When companies announces their quarterly financial results, their earnings usually beat estimates made by Wall Street’s analysts and strategists. In fact, companies have been increasingly beating Wall Street’s estimates.
“This is likely attributable to Investor Relations officers guiding the Street analysts to an earnings number the companies know they can beat,” says Rich Bernstein of Richard Bernstein Advisors.
Unfortunately, analysts fall into this trap over and over.
In fact, during the current earnings season, the majority of companies have been beating Wall Street’s estimates yet again.
“76% of companies that have reported are beating analysts’ EPS estimates despite a stall-speed growth rate of 0.3% – also its slowest pace since Q3 2009,” wrote Myles Zyblock, Chief Institutional Strategist for RBC Capital Markets. “It would appear that management was successful in guiding analyst expectations lower, as earnings have surprised by a factor of 5.1%.”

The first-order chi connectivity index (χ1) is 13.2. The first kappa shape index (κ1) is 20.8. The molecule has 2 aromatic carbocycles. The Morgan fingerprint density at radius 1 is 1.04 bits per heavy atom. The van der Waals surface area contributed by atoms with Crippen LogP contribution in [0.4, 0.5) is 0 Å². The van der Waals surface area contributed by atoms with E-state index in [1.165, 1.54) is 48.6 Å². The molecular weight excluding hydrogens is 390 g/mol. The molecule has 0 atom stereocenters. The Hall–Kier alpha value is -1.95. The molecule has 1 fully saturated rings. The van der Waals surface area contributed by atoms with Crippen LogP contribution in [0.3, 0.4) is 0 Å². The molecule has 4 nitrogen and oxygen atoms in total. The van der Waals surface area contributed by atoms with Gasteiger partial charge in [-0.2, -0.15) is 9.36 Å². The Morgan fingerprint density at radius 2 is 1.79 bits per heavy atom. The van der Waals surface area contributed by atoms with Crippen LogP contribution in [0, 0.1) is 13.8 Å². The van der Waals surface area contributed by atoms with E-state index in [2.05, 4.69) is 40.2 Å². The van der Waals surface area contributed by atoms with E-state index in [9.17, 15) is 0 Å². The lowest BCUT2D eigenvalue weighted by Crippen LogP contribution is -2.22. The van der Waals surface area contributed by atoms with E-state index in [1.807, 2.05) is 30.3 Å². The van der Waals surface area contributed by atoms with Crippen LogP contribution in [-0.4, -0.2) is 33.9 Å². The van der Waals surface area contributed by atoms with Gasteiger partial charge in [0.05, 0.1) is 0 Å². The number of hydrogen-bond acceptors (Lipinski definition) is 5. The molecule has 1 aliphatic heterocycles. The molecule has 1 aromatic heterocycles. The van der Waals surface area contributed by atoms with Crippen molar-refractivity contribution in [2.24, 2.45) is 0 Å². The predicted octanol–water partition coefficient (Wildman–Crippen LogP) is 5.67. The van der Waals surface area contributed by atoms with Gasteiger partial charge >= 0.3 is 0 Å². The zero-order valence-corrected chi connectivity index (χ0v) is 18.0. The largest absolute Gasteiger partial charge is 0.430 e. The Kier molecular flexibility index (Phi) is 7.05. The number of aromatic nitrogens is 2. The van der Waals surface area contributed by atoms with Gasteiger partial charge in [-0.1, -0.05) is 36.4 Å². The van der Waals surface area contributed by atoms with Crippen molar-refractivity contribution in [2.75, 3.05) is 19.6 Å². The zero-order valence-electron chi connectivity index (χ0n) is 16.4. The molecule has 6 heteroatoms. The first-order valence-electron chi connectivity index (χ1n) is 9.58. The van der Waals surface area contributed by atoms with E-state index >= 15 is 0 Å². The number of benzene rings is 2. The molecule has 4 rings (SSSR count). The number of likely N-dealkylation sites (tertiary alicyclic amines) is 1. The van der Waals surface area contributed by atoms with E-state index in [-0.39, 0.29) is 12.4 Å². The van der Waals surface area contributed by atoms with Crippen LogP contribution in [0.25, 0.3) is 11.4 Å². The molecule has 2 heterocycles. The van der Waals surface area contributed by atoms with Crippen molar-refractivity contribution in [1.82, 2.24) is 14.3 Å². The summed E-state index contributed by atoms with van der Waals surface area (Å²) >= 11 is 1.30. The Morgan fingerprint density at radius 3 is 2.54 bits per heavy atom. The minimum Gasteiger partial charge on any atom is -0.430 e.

In his latest U.S. Equity Strategy Weekly report, Zyblock sort of issues a mea culpa in a section titled “Fool Me Once, Shame On You, Fool Me Twice…”:
“Despite being fully aware of this historical pattern of conservative corporate guidance heading into earnings season, we were admittedly a bit concerned about how the reports might turn out for this quarter, especially given elevated margins and the troublesome outlook from leading macro data.”
He included this little diagram that needs no introduction:
Photo: RBC Capital Markets
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